Friday, October 14, 2011
Ignorance plays the chief part among men, and the multitude of words; but opportunity will prevail.
Cold. Queen Street, Sandy Bay. September 2011.
Two decent reads this week. First up, Saturday by Ian McEwan is a novel set across a single Saturday (and night) in inner-city London in early-2003 as the city geared itself for large demonstration against the invasion of Iraq. The central character is a 48-year-old neurosurgeon that goes about his day as normal (albeit pondering the meaning of the protest and the geopolitical realities that inspired it). As might be expected, something else happens as well as a violent and troubled stranger penetrates his usually-tranquil world.
This book seemed to divide the critics, and I guess that I can see why. The protagonist lives a blissful, upper middle class existence that appears to chaff with many reviewers. Nonetheless, and despite my decidedly anti-bourgeois tendencies, it didn’t worry me.
Utilising a neurosurgeon as the centrepiece of the story affords McEwan the opportunity to explore core human concepts – happiness, ideology, rationality, love and so on – from a clinical perspective. Moreover, despite the relative harmony of life evident in the narrator; reminders of the fragility of that harmony are ever present. The fact that Perowne (the surgeon) is a rationalist set amongst artists (a famous poet father-in-law; a burgeoning poet daughter; a musician son) also provides plenty of opportunity to explore the foundations of our beliefs and actions.
After some delay in reading him, I am rapidly becoming a McEwan fan. The novel is very nicely constructed, and features some lovely writing. There is a profound attention to detail in Saturday which really does allow him to build the growing sense of disquiet as the novel heads towards its climax and dénouement.
I liked it a lot. Despite a reasonable slow opening third, this really is a gripping read. Highly recommended.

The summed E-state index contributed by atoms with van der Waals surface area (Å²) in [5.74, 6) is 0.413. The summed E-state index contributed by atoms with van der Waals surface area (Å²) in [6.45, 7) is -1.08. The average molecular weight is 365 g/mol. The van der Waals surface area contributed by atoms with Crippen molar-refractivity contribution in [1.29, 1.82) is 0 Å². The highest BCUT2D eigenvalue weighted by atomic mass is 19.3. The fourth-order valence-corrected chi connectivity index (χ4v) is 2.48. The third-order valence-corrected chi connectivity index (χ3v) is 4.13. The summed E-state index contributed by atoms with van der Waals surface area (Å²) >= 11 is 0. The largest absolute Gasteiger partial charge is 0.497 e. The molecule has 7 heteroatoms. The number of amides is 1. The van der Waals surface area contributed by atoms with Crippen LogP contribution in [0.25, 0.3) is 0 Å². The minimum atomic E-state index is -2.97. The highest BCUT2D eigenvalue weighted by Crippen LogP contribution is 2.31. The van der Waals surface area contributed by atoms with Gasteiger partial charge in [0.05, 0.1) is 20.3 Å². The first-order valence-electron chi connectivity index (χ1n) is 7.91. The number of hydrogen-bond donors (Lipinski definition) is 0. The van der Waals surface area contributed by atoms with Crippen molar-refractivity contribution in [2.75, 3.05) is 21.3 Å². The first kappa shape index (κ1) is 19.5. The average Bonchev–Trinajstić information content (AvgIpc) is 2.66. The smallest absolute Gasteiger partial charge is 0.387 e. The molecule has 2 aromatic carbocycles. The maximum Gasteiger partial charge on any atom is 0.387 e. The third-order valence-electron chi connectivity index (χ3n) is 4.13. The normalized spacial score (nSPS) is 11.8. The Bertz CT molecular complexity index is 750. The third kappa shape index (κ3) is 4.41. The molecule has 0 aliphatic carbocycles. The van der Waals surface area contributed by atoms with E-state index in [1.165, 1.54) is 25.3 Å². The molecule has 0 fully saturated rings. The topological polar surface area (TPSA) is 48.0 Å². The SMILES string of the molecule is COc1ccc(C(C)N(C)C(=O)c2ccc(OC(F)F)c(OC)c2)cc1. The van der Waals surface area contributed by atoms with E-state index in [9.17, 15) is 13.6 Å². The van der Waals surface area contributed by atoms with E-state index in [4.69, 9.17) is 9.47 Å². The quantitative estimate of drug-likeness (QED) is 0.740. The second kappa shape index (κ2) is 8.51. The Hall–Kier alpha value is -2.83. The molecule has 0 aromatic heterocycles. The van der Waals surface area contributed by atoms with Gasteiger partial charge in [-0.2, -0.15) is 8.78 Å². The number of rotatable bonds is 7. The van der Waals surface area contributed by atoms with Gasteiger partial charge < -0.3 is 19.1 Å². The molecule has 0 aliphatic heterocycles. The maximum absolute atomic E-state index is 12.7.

Second up is the latest from another of my favourite contemporary British novelists, Magnus Mills’ A Cruel Bird Came to the Nest and Looked in.
Set in the Empire of Greater Fallowfields, once a mighty seafaring power, the novel finds the reader encountering a court that nurses memories of imperial glory and sustains only the vaguest awareness of the lands that surround it. A feudal system remains in place and our central character is the unnamed ‘Principal Composer to the Imperial Court’ – who cannot read or play a note – which affords us a privileged insight into the inner workings of the cabinet, which is preoccupied by the prolonged absence of ‘His Exalted Highness, the Majestic Emperor of the Realms, Dominions, Colonies and Commonwealth of Greater Fallowfields’.
As with all of the Mills oeuvre, this is an odd little book. Greater Fallowfields is a whimsical little place populated by simpleminded folk out of tune with the rest of the world. Think Kafka blended with Andrey Kurkov. I am sure that the peculiar tone of the piece will annoy many readers; I don’t mind it but will confess that at times I struggles to concentrate on the narrative as the story slowly drifted on.
It is not the greatest thing ever written, and the ending was a little hasty for my liking; but ultimately this is a book with an odd sort of charm. If you’re looking for a very ‘British’ kind of writer, Mills is not your man. More Central European in tone, I find his eccentricities endearing rather than maddening. I suspect that many could go either way. Recommended.